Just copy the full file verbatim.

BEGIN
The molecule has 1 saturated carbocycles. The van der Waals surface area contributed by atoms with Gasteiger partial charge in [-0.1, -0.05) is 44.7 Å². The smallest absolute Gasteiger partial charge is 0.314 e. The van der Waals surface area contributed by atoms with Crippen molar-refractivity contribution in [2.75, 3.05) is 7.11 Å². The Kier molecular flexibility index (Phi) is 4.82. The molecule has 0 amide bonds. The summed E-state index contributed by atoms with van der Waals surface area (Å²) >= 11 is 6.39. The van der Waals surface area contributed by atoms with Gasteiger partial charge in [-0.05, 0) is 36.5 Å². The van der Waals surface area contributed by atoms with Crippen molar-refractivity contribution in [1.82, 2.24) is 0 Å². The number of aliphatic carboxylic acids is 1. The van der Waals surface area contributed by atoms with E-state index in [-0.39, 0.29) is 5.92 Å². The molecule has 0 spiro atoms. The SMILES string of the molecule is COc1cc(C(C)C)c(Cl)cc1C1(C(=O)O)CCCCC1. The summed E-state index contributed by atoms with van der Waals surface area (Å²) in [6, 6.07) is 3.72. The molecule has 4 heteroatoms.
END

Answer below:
The molecule has 1 saturated carbocycles. The van der Waals surface area contributed by atoms with Gasteiger partial charge in [-0.1, -0.05) is 44.7 Å². The smallest absolute Gasteiger partial charge is 0.314 e. The van der Waals surface area contributed by atoms with Crippen molar-refractivity contribution in [2.75, 3.05) is 7.11 Å². The Kier molecular flexibility index (Phi) is 4.82. The molecule has 0 amide bonds. The summed E-state index contributed by atoms with van der Waals surface area (Å²) >= 11 is 6.39. The van der Waals surface area contributed by atoms with Gasteiger partial charge in [-0.05, 0) is 36.5 Å². The van der Waals surface area contributed by atoms with Crippen molar-refractivity contribution in [1.82, 2.24) is 0 Å². The number of aliphatic carboxylic acids is 1. The van der Waals surface area contributed by atoms with E-state index in [-0.39, 0.29) is 5.92 Å². The molecule has 0 spiro atoms. The SMILES string of the molecule is COc1cc(C(C)C)c(Cl)cc1C1(C(=O)O)CCCCC1. The summed E-state index contributed by atoms with van der Waals surface area (Å²) in [6, 6.07) is 3.72. The molecule has 4 heteroatoms.